The first-quarter U.S. apartment vacancy rate stood at 8 percent, unchanged from the fourth quarter of 2009 but the highest since 1986, when the rate was 7.8 percent, according to the Reis report, which was released on Tuesday.
If the second and third quarter are typically stronger, and we recorded particular strength in the first quarter, it certainly looks like we turned the corner this time around, one quarter sooner than I expected, said Victor Calanog, Reis director of research.
Moreover, net absorption — apartments rented after discounting those vacated — surged by 20,424 units in the first quarter, Reis said. It was the largest net positive jump in occupied stock in the first quarter on record in 10 years, Reis said.
It’s time to focus on the glass half full, Calanog said.
Such new-found optimism has also been evident in a pick-up of activity by some large publicly traded real estate investment trusts. Last quarter, for example, Equity Residential said it was acquiring properties in key markets and AvalonBay Communities Inc said it was cautiously resuming some development projects.
Monthly asking and effective rents — which take into account months of free rent and other perks — increased modestly in the first quarter, up 0.1 percent to $1,027 and 0.3 percent to $967, respectively. It was the first quarterly effective rent increase since the third quarter 2008, according to Reis.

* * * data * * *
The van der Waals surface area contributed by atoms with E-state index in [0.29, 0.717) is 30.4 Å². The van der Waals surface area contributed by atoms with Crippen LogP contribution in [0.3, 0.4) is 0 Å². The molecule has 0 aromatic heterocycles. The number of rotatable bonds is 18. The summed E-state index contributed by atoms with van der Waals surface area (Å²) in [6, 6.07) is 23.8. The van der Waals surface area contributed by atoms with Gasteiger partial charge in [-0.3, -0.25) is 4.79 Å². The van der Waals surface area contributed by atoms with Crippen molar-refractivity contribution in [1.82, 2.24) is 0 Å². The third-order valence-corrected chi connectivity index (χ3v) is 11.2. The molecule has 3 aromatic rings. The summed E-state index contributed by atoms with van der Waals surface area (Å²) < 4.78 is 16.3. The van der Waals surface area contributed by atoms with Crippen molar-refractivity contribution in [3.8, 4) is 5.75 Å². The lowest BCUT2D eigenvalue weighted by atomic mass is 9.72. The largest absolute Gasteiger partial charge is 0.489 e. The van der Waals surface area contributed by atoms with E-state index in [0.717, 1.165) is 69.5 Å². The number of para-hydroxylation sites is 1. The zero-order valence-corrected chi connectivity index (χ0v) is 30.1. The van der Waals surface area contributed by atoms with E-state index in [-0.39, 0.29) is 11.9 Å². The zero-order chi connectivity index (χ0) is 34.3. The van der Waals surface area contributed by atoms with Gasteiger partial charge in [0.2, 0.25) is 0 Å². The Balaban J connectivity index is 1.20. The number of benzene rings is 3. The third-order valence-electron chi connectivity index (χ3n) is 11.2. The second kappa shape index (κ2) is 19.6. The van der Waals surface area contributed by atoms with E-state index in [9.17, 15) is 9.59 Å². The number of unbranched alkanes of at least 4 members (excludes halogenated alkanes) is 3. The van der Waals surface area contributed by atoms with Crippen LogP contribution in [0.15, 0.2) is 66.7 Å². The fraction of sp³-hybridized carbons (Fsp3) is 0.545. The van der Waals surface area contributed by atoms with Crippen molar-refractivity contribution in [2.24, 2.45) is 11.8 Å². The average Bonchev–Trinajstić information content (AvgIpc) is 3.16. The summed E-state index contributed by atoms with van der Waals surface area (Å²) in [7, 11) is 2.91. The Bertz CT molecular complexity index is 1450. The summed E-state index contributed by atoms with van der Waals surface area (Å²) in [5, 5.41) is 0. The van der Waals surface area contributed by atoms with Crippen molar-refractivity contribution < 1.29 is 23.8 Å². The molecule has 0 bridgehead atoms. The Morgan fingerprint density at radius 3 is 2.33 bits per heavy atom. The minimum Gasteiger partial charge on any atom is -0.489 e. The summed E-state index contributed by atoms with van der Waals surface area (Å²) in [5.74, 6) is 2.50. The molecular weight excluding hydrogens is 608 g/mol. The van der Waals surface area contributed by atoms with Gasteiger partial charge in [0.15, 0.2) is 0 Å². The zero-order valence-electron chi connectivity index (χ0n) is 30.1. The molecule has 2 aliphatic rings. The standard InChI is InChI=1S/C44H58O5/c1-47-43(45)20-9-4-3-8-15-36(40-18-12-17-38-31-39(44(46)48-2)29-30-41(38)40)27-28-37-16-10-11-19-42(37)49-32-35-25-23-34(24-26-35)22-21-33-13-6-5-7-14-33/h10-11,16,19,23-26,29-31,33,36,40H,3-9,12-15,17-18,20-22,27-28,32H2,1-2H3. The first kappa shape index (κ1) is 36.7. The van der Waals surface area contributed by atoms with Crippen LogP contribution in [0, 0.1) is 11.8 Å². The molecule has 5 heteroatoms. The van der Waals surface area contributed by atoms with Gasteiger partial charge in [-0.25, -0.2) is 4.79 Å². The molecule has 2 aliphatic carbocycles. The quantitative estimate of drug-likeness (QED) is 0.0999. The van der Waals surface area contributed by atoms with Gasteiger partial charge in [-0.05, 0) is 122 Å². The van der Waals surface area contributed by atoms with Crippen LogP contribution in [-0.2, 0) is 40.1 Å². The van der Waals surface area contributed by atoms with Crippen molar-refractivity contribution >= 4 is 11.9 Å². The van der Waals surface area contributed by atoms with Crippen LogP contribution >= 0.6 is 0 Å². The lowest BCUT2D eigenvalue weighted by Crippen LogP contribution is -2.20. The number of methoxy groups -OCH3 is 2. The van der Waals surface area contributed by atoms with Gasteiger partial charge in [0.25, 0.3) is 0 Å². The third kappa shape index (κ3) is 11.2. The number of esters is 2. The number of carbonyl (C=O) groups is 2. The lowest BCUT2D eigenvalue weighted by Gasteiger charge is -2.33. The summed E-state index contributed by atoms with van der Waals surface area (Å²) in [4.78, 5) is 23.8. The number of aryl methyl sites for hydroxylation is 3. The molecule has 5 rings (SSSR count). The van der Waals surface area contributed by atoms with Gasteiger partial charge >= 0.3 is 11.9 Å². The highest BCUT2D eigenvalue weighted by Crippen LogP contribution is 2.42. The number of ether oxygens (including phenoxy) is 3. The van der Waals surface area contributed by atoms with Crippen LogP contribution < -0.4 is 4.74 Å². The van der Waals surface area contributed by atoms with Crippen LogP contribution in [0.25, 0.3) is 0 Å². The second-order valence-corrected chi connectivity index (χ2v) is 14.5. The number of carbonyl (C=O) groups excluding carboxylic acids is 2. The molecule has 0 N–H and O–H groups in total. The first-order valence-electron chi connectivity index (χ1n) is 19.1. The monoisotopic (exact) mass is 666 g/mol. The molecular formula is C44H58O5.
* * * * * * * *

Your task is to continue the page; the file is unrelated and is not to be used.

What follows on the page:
The faster pace of effective rent increases versus asking rents suggests that landlords are making fewer concessions to would-be tenants and may in fact be reining them in, Reis said.
Although effective rent fell by 2.3 percent from last year, it was just half the 5.6 percent decline recorded in 2009, indicating that rent deterioration has not only slowed down but has reversed, Reis said.
If you’re a renter right now, it might behoove you to sign a two-year lease, especially in New York where things might gallop real quick on the upside, Calanog said.
In metropolitan New York City, the largest U.S. apartment market, the first-quarter vacancy rate fell 0.1 percentage points to 2.8 percent. Effective rents grew 0.9 percentage points to $2,667 a month.
Sixty of the 79 metropolitan markets that Reis tracks posted gains in effective rents, with Miami leading the way, up 1.6 percent to $1,008 per month.
But not all the indicators in the survey were positive. Indeed, Reis believes the recovery will be a slow one. More than 22,000 units of new apartment buildings opened their doors in the first quarter at an average vacancy of 52.8 percent. Vacancy levels rose in 30 of the 79 markets.
Still, this quarter’s results taken as a whole, are consistent with our expectation that the apartment sector will be the first to recover as the overall economy emerges from the recession, Calanog said.
(Reporting by Ilaina Jonas; Editing by Steve Orlofsky)
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